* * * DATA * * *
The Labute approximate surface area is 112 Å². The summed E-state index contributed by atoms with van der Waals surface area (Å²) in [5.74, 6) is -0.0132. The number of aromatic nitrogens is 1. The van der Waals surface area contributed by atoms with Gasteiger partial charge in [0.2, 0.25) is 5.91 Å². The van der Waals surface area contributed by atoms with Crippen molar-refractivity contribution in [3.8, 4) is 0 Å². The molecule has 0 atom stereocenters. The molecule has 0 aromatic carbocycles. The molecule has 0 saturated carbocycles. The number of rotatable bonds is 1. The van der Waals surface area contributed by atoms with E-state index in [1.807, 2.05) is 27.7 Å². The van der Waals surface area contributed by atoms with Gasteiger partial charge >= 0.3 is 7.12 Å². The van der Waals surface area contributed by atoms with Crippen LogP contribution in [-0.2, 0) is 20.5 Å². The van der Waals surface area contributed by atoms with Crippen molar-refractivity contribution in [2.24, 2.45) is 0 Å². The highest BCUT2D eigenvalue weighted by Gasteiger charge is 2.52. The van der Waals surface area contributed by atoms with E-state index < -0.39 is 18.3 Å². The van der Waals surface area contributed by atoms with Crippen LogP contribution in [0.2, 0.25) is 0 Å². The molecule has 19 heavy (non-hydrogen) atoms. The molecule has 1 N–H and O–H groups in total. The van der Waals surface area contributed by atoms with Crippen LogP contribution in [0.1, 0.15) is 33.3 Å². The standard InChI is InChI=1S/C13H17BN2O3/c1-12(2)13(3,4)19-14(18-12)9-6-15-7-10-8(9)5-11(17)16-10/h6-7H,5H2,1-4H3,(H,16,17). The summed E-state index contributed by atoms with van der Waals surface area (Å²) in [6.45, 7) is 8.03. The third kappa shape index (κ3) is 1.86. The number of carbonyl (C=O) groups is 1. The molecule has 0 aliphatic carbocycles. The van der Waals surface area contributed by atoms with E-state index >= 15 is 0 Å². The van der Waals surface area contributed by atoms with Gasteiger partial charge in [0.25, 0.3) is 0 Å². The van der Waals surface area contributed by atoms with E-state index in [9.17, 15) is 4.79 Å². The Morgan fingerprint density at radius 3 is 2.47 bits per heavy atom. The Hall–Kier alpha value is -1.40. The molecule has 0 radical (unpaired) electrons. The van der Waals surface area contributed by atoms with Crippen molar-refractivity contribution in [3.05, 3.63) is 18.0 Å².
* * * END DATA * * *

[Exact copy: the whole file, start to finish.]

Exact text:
The Labute approximate surface area is 112 Å². The summed E-state index contributed by atoms with van der Waals surface area (Å²) in [5.74, 6) is -0.0132. The number of aromatic nitrogens is 1. The van der Waals surface area contributed by atoms with Gasteiger partial charge in [0.2, 0.25) is 5.91 Å². The van der Waals surface area contributed by atoms with Crippen molar-refractivity contribution in [3.8, 4) is 0 Å². The molecule has 0 atom stereocenters. The molecule has 0 aromatic carbocycles. The molecule has 0 saturated carbocycles. The number of rotatable bonds is 1. The van der Waals surface area contributed by atoms with E-state index in [1.807, 2.05) is 27.7 Å². The van der Waals surface area contributed by atoms with Gasteiger partial charge >= 0.3 is 7.12 Å². The van der Waals surface area contributed by atoms with Crippen LogP contribution in [-0.2, 0) is 20.5 Å². The van der Waals surface area contributed by atoms with Crippen molar-refractivity contribution in [2.24, 2.45) is 0 Å². The highest BCUT2D eigenvalue weighted by Gasteiger charge is 2.52. The van der Waals surface area contributed by atoms with E-state index < -0.39 is 18.3 Å². The van der Waals surface area contributed by atoms with Crippen LogP contribution in [0.2, 0.25) is 0 Å². The molecule has 19 heavy (non-hydrogen) atoms. The molecule has 1 N–H and O–H groups in total. The van der Waals surface area contributed by atoms with Crippen LogP contribution in [0.1, 0.15) is 33.3 Å². The standard InChI is InChI=1S/C13H17BN2O3/c1-12(2)13(3,4)19-14(18-12)9-6-15-7-10-8(9)5-11(17)16-10/h6-7H,5H2,1-4H3,(H,16,17). The summed E-state index contributed by atoms with van der Waals surface area (Å²) in [6.45, 7) is 8.03. The third kappa shape index (κ3) is 1.86. The number of carbonyl (C=O) groups is 1. The molecule has 0 aliphatic carbocycles. The van der Waals surface area contributed by atoms with E-state index >= 15 is 0 Å². The van der Waals surface area contributed by atoms with Gasteiger partial charge in [0.25, 0.3) is 0 Å². The van der Waals surface area contributed by atoms with E-state index in [9.17, 15) is 4.79 Å². The Morgan fingerprint density at radius 3 is 2.47 bits per heavy atom. The Hall–Kier alpha value is -1.40. The molecule has 0 radical (unpaired) electrons. The van der Waals surface area contributed by atoms with Crippen molar-refractivity contribution in [3.05, 3.63) is 18.0 Å².